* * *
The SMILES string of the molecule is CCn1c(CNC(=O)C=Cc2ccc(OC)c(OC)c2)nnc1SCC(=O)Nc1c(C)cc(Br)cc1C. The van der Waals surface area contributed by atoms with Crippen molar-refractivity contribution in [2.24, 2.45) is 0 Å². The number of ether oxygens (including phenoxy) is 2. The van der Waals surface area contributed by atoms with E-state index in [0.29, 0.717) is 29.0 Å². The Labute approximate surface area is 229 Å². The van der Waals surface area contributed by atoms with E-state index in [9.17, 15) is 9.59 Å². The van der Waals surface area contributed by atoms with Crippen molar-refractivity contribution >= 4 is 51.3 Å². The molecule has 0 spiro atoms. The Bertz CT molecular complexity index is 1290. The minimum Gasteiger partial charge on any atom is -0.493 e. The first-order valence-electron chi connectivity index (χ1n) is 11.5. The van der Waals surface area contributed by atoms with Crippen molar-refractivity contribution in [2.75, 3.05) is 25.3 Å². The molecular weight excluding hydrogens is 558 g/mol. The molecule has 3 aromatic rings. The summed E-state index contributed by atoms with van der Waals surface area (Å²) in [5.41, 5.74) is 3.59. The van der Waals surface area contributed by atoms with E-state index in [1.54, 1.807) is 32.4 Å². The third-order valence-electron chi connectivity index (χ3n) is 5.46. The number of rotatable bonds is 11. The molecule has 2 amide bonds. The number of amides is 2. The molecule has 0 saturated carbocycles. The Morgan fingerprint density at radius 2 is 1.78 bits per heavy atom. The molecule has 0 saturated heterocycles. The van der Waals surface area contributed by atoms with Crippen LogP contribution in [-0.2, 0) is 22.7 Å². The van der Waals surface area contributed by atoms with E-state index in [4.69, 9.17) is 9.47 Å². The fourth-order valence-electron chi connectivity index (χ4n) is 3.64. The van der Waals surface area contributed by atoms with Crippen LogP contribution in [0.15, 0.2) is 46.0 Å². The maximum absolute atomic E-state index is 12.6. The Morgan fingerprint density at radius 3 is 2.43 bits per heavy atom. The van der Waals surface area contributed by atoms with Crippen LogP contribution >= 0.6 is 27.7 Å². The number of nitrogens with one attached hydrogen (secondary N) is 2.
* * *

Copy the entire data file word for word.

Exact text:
The SMILES string of the molecule is CCn1c(CNC(=O)C=Cc2ccc(OC)c(OC)c2)nnc1SCC(=O)Nc1c(C)cc(Br)cc1C. The van der Waals surface area contributed by atoms with Crippen molar-refractivity contribution in [2.24, 2.45) is 0 Å². The number of ether oxygens (including phenoxy) is 2. The van der Waals surface area contributed by atoms with E-state index in [0.29, 0.717) is 29.0 Å². The Labute approximate surface area is 229 Å². The van der Waals surface area contributed by atoms with E-state index in [9.17, 15) is 9.59 Å². The van der Waals surface area contributed by atoms with Crippen molar-refractivity contribution >= 4 is 51.3 Å². The molecule has 0 spiro atoms. The Bertz CT molecular complexity index is 1290. The minimum Gasteiger partial charge on any atom is -0.493 e. The first-order valence-electron chi connectivity index (χ1n) is 11.5. The van der Waals surface area contributed by atoms with Crippen molar-refractivity contribution in [2.75, 3.05) is 25.3 Å². The molecular weight excluding hydrogens is 558 g/mol. The molecule has 3 aromatic rings. The summed E-state index contributed by atoms with van der Waals surface area (Å²) in [5.41, 5.74) is 3.59. The van der Waals surface area contributed by atoms with E-state index in [1.54, 1.807) is 32.4 Å². The third-order valence-electron chi connectivity index (χ3n) is 5.46. The number of rotatable bonds is 11. The molecule has 2 amide bonds. The number of amides is 2. The molecule has 0 saturated carbocycles. The Morgan fingerprint density at radius 2 is 1.78 bits per heavy atom. The molecule has 0 saturated heterocycles. The van der Waals surface area contributed by atoms with Crippen LogP contribution in [-0.2, 0) is 22.7 Å². The van der Waals surface area contributed by atoms with E-state index in [4.69, 9.17) is 9.47 Å². The fourth-order valence-electron chi connectivity index (χ4n) is 3.64. The van der Waals surface area contributed by atoms with Crippen LogP contribution in [0.15, 0.2) is 46.0 Å². The maximum absolute atomic E-state index is 12.6. The Morgan fingerprint density at radius 3 is 2.43 bits per heavy atom. The van der Waals surface area contributed by atoms with Crippen LogP contribution >= 0.6 is 27.7 Å². The number of nitrogens with one attached hydrogen (secondary N) is 2.